YOU CAN LEARN TO SURF BUT YOU CAN'T STOP THE WAVES.
It is a commonly held view that meditation is a way to shut off the pressures of the world or of your own mind, but this is not an accurate impression.
Meditation is neither shutting things out nor off. It is seeing things clearly, and deliberately positioning yourself differently in relationship to them.
People who come to our clinic quickly learn that
stress is an inevitable part of life. While it is true that we can learn, by making intelligent choices, not to make things worse for ourselves in certain ways, there are many things in life over which we have little or no control. Stress is part of life, part of being human, intrinsic to the human condition itself.
But that does not mean that we have to be victims in the face of large forces in our lives. We can learn to work with them, understand them, find meaning in them, make critical choices, and use their energies to grow in strength, wisdom, and compassion.
A willingness to embrace and work with what is lies at the core of all meditation practice.
One way to envision how mindfulness works is to think of your mind as the surface of a lake or of the ocean. There are always waves on the water.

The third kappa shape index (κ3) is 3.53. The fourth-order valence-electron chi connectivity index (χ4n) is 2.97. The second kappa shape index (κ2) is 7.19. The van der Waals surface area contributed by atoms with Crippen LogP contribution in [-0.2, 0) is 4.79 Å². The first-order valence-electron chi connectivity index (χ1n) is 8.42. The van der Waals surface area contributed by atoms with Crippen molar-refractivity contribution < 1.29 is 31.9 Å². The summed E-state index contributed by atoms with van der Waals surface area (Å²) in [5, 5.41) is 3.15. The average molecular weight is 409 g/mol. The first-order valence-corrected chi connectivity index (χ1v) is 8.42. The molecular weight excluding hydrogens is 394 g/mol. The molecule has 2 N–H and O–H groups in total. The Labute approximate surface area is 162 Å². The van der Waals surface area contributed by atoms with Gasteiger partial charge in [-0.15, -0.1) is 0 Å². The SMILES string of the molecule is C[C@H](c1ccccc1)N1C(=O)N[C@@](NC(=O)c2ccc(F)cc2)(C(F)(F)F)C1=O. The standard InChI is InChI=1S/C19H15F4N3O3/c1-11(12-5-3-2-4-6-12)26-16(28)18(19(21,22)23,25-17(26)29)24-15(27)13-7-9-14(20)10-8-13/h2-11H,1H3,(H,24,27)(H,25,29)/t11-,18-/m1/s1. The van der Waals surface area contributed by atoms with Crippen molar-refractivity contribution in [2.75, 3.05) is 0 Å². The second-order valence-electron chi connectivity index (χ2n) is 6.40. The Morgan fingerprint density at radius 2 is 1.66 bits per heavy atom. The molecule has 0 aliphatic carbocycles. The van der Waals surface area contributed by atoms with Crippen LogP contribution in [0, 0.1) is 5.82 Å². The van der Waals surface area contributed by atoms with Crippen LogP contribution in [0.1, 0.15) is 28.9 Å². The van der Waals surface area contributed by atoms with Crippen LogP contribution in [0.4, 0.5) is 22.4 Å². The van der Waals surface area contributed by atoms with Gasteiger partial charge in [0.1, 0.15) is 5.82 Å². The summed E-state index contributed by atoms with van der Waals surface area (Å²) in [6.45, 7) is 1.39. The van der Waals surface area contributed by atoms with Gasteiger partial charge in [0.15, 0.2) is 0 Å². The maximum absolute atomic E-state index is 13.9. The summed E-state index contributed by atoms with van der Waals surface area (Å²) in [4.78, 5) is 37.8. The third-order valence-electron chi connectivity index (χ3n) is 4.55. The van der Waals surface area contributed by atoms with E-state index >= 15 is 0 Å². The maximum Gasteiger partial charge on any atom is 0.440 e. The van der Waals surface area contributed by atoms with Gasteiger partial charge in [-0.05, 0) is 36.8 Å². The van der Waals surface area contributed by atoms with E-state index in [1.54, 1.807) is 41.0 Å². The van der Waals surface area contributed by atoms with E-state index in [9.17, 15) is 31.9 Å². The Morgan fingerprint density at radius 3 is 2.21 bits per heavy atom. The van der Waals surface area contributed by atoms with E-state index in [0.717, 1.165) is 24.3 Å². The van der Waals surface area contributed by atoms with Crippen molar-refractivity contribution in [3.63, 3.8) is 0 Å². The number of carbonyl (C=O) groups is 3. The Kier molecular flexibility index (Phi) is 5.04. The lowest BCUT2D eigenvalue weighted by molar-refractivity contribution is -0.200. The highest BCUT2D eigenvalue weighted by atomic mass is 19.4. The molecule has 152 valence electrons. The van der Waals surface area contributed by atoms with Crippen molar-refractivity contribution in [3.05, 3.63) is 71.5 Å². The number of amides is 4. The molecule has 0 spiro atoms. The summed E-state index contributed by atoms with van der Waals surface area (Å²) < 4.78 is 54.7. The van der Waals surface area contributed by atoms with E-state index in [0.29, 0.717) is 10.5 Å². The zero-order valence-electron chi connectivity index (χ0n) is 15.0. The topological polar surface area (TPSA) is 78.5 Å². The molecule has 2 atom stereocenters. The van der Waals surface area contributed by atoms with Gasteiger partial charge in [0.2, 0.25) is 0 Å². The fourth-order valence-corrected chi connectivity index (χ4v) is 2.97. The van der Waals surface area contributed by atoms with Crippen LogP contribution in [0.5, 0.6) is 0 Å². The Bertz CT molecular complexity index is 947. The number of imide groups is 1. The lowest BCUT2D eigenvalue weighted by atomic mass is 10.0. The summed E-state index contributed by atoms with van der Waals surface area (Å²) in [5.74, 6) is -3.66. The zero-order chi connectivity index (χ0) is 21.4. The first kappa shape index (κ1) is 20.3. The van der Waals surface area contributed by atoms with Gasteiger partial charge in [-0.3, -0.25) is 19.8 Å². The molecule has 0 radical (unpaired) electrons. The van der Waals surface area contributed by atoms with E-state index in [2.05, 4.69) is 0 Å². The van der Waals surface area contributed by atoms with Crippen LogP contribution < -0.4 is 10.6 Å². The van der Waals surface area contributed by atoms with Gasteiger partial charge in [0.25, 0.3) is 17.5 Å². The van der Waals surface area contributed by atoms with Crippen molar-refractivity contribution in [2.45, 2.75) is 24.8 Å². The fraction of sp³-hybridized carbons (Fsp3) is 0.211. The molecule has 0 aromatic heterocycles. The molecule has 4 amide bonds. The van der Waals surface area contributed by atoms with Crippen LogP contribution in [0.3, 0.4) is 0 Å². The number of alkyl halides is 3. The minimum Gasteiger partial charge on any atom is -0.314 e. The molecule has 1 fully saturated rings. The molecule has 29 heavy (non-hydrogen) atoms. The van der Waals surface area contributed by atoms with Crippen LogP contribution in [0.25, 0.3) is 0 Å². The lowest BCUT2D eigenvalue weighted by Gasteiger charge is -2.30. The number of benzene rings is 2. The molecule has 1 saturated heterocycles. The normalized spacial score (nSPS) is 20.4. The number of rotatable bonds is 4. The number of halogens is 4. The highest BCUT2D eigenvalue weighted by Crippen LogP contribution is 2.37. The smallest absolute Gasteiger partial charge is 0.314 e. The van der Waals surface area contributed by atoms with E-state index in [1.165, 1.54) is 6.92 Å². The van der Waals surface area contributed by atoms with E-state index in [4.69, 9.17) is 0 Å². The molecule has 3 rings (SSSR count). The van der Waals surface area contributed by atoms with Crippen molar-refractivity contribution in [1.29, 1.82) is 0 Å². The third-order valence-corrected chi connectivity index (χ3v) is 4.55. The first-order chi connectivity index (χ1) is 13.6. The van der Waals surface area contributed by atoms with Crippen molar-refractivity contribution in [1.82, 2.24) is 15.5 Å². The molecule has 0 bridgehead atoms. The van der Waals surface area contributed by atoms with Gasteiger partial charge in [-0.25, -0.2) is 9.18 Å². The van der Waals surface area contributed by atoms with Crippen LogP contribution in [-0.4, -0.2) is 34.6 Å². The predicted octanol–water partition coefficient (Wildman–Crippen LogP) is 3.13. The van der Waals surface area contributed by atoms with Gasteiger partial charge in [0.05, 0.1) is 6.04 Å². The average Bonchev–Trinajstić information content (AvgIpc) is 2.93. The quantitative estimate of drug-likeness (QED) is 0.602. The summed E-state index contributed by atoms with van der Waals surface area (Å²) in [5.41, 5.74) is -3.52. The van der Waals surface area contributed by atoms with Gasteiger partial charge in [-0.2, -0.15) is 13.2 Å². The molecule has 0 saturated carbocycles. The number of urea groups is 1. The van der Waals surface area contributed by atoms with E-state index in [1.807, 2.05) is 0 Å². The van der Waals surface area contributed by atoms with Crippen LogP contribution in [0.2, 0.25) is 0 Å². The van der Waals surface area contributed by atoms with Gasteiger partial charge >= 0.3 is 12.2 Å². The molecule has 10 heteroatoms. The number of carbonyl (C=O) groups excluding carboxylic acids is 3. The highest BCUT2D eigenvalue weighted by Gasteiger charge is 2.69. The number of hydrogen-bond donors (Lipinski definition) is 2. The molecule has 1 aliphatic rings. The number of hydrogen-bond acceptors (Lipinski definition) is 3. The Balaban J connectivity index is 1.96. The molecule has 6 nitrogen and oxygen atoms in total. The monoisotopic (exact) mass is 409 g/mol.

Sometimes they are big, sometimes they are small, and sometimes they are almost imperceptible.
The water's waves are churned up by winds, which come and go and vary in direction and intensity, just as do the winds of stress and change in our lives, which stir up waves in our minds.
People who don't understand meditation think that it is some kind of special inner manipulation which will magically shut off these waves so that the mind's surface will be flat, peaceful, and tranquil.
But just asvyou can't put a glass plate on the water to calm the waves, so you can't artificially suppress the waves ofbyour mind, and it is not too smart to try. It will only create more tension and inner struggle, not calmness.
That doesn't mean that calmness is unattainable. It's just that it cannot be attained by misguided attempts to suppress the mind's natural activity.
It is possible through meditation to find shelter from much of the wind that agitates the mind.
Over time, a good deal of the turbulence may die down from lack of continuous feeding. But ultimately the winds of life and of the mind will blow, do what we may.
Meditation is about knowing something about this and how to work with it. The spirit of mindfulness practice was nicely captured in a poster of a seventy-ish yogi, Swami Satchitananda, in full white beard and flowing
robes atop a surfboard riding the waves off a
The caption read: "You can't stop the waves, but you can learn to surf."